As with any good story, there is always an ending. On 16 May 1822, aged 67, James died and his passing was marked with the biggest funeral ever held in the colony at the time. This reflected both his popularity and transition from rogue to a reputable philanthropist. He died as one of the richest men in Australia. He was buried at Sydney’s Devonshire Street Cemetery (now Central Station). For all he had achieved and paved the way for the beer drinking culture that we have today, we salute you Mr James Squire!
The scene was quite dramatic with a full sized coffin carried into the theatre and to our surprise later on, the cheese course was also served from the coffin! The cheese was served with loquat chutney and oat biscuits and was paired with the Orchard Crush Apple Cider.
To wash it all down, we concluded the night and to celebrate the great beer pioneer in Australian history with a Jack of Spades Porter Martini with vodka and coffee liquor.
Overall it was a fun night — the theatre, the insight into the life of James Squire and the ability to taste the variety of beers on offer side by side (I’ve found a new favourite beer in The Swindler Summer Ale). The creative use of beer in cooking has also opened up my mind on the possibilities the next time I crack open a bottle of beer.
Below is the recipe for the deconstructed beer wellington; now you too can create the delicious dish with beer!
- 1kg skirt steak
- 500g block puff pastry
- 400g wild mushrooms
- 1 clove of garlic
- 4 tbsp wholegrain mustard
- 8 slices of prosciutto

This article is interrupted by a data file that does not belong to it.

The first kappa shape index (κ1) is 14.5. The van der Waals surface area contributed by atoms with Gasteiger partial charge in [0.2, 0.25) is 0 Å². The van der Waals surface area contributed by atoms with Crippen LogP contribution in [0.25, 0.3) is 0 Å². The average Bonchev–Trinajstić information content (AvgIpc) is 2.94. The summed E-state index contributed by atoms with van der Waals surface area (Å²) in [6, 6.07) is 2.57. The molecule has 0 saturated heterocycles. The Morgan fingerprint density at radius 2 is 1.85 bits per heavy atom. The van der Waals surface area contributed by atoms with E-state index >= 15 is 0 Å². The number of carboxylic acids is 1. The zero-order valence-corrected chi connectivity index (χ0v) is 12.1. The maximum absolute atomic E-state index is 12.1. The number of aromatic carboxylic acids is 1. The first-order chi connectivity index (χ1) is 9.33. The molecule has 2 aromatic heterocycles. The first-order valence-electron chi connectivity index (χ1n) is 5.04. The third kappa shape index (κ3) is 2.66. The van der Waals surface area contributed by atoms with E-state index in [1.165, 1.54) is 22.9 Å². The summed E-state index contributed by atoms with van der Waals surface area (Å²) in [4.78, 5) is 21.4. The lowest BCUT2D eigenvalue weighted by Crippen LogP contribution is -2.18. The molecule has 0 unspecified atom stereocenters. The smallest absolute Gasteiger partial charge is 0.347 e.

- 4 shallots
- 4 parsnips
- 2 bottles of Nine Tales Amber Ale
- 2 tbsp honey
- 100g butter
- 300ml whole milk
- 100ml double cream
- 1 large bunch of parsley
- 100ml lemon juice
- Small bunch of tarragon
- Small bunch of chive
- Salt and pepper
- Marinate the steak in 1½ bottles of Nine Tails Amber Ale along with half the mustard and honey. Cover and leave for 24 hours.
- Fry the slices of prosciutto until crisp, then bake for 15-20 minutes or until very crisp.
- Take half of the mushrooms and sauté with garlic, season well and add to a food processor with a few knobs of butter, tarragon, chives and a small bunch of parsley. Blend until a smooth paté consistency, place in a bowl and leave in the fridge until needed.
- Peel and chop the parsnip into small cubes. Add to a pan with the milk and the remaining clove of garlic, season and simmer until soft. Then in a blender, with a few knobs of butter, blitz until very smooth. Place into a pan, cover and leave in the fridge for later use.
- With the remaining beer, add to a pan with the remaining honey and reduce. Finish with butter and whisk well.
- Add the remaining parsley, lemon juice, olive oil and salt to a blender for 5 minutes on high. Pass through a sieve and pour into a bottle.
- Cut the shallots in half and take out each layer individually – take care not to damage the shallot shells.
- Roll out the puff pastry as thin as possible, then cut out rounds with a 2cm ring cutter. Dip into beaten egg then place into a hot oven for 15 minutes: They should puff up and resemble mushrooms.
- Take the steak out of the marinade and allow it to come to room temperature, rub with oil and season generously with salt and pepper. Add to a searing hot pan for 1½ minutes (rare) or 2½ minutes (medium rare) on each side. Take out and rest.
- In the hot pan, add the shallot shells, cut side down and burn the edges. Leave for 2-3 minutes until just cooked through but holding their shape.
- In the hot pan add rest of the mushrooms along with butter and season.
- To assemble, add a spoonful of parsnip purée to the centre of a wooden plate/board, either in a circle or smeared across the plate. Add three small spoonfuls of mushroom paté around the parsnip and assemble the decorative mushrooms on top of the paté long with the pastry mushrooms. Add the shallot shells. Slice the steak and place in the centre, scatter the prosciutto crisps over and finish by adding the parsley oil to the shallot shells.
I Ate My Way Through dined as guests of James Squire